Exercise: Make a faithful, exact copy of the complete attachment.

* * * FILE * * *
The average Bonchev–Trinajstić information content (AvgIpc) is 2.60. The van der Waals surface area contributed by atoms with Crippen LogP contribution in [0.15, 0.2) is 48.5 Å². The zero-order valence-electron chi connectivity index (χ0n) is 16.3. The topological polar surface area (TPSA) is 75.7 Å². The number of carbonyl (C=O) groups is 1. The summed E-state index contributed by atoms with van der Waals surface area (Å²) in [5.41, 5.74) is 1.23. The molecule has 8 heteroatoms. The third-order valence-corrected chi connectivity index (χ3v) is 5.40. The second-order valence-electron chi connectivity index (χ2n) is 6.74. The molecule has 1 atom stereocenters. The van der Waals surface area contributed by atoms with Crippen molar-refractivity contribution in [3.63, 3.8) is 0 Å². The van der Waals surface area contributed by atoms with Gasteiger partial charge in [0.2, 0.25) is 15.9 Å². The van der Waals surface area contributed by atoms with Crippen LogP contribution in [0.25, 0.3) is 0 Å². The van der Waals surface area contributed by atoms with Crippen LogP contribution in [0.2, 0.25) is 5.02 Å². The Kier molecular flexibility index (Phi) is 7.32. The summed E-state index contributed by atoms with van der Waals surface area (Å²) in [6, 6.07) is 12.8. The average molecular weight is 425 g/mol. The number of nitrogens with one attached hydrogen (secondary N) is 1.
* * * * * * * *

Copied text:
The average Bonchev–Trinajstić information content (AvgIpc) is 2.60. The van der Waals surface area contributed by atoms with Crippen LogP contribution in [0.15, 0.2) is 48.5 Å². The zero-order valence-electron chi connectivity index (χ0n) is 16.3. The topological polar surface area (TPSA) is 75.7 Å². The number of carbonyl (C=O) groups is 1. The summed E-state index contributed by atoms with van der Waals surface area (Å²) in [5.41, 5.74) is 1.23. The molecule has 8 heteroatoms. The third-order valence-corrected chi connectivity index (χ3v) is 5.40. The second-order valence-electron chi connectivity index (χ2n) is 6.74. The molecule has 1 atom stereocenters. The van der Waals surface area contributed by atoms with Crippen molar-refractivity contribution in [3.63, 3.8) is 0 Å². The van der Waals surface area contributed by atoms with Gasteiger partial charge in [0.2, 0.25) is 15.9 Å². The van der Waals surface area contributed by atoms with Crippen LogP contribution in [0.25, 0.3) is 0 Å². The van der Waals surface area contributed by atoms with Crippen LogP contribution in [0.2, 0.25) is 5.02 Å². The Kier molecular flexibility index (Phi) is 7.32. The summed E-state index contributed by atoms with van der Waals surface area (Å²) in [6, 6.07) is 12.8. The average molecular weight is 425 g/mol. The number of nitrogens with one attached hydrogen (secondary N) is 1.